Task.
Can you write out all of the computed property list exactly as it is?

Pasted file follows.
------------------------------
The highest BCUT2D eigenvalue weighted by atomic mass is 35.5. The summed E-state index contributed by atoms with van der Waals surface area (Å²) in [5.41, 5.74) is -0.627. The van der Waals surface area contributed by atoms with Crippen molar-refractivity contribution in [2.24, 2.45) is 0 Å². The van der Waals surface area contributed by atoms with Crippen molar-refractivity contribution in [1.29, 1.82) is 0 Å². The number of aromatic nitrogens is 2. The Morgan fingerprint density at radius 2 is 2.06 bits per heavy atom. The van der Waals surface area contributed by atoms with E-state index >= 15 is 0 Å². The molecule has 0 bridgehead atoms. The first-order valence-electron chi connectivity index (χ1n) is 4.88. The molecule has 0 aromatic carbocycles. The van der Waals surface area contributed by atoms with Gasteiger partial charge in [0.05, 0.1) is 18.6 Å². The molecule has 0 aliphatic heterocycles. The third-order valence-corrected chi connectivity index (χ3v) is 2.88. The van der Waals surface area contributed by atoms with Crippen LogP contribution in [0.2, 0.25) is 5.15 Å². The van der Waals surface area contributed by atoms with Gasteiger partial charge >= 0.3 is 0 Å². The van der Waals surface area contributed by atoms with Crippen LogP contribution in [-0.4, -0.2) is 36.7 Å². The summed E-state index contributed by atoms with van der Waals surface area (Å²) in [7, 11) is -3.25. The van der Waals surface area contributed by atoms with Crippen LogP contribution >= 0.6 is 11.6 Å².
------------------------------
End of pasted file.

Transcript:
The highest BCUT2D eigenvalue weighted by atomic mass is 35.5. The summed E-state index contributed by atoms with van der Waals surface area (Å²) in [5.41, 5.74) is -0.627. The van der Waals surface area contributed by atoms with Crippen molar-refractivity contribution in [2.24, 2.45) is 0 Å². The van der Waals surface area contributed by atoms with Crippen molar-refractivity contribution in [1.29, 1.82) is 0 Å². The number of aromatic nitrogens is 2. The Morgan fingerprint density at radius 2 is 2.06 bits per heavy atom. The van der Waals surface area contributed by atoms with E-state index >= 15 is 0 Å². The molecule has 0 bridgehead atoms. The first-order valence-electron chi connectivity index (χ1n) is 4.88. The molecule has 0 aromatic carbocycles. The van der Waals surface area contributed by atoms with Gasteiger partial charge in [0.05, 0.1) is 18.6 Å². The molecule has 0 aliphatic heterocycles. The third-order valence-corrected chi connectivity index (χ3v) is 2.88. The van der Waals surface area contributed by atoms with Crippen LogP contribution in [0.2, 0.25) is 5.15 Å². The van der Waals surface area contributed by atoms with Gasteiger partial charge >= 0.3 is 0 Å². The van der Waals surface area contributed by atoms with Crippen LogP contribution in [-0.4, -0.2) is 36.7 Å². The summed E-state index contributed by atoms with van der Waals surface area (Å²) in [7, 11) is -3.25. The van der Waals surface area contributed by atoms with Crippen LogP contribution >= 0.6 is 11.6 Å².